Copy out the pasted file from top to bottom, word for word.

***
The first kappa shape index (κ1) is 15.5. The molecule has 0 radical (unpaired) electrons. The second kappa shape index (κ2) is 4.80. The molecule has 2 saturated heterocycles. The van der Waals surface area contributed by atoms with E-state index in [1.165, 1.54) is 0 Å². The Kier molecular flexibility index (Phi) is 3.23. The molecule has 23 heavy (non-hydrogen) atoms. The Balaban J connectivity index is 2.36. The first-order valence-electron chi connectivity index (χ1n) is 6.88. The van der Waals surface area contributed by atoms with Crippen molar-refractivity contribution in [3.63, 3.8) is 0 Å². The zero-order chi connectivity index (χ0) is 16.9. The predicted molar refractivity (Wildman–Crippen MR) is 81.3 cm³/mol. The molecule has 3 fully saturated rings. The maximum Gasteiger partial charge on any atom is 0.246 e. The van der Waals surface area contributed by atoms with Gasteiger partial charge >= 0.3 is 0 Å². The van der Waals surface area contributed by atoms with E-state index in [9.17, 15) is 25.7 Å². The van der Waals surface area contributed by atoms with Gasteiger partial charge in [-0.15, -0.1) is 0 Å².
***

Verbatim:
The first kappa shape index (κ1) is 15.5. The molecule has 0 radical (unpaired) electrons. The second kappa shape index (κ2) is 4.80. The molecule has 2 saturated heterocycles. The van der Waals surface area contributed by atoms with E-state index in [1.165, 1.54) is 0 Å². The Kier molecular flexibility index (Phi) is 3.23. The molecule has 23 heavy (non-hydrogen) atoms. The Balaban J connectivity index is 2.36. The first-order valence-electron chi connectivity index (χ1n) is 6.88. The van der Waals surface area contributed by atoms with Crippen molar-refractivity contribution in [3.63, 3.8) is 0 Å². The zero-order chi connectivity index (χ0) is 16.9. The predicted molar refractivity (Wildman–Crippen MR) is 81.3 cm³/mol. The molecule has 3 fully saturated rings. The maximum Gasteiger partial charge on any atom is 0.246 e. The van der Waals surface area contributed by atoms with Gasteiger partial charge >= 0.3 is 0 Å². The van der Waals surface area contributed by atoms with E-state index in [9.17, 15) is 25.7 Å². The van der Waals surface area contributed by atoms with Gasteiger partial charge in [-0.15, -0.1) is 0 Å².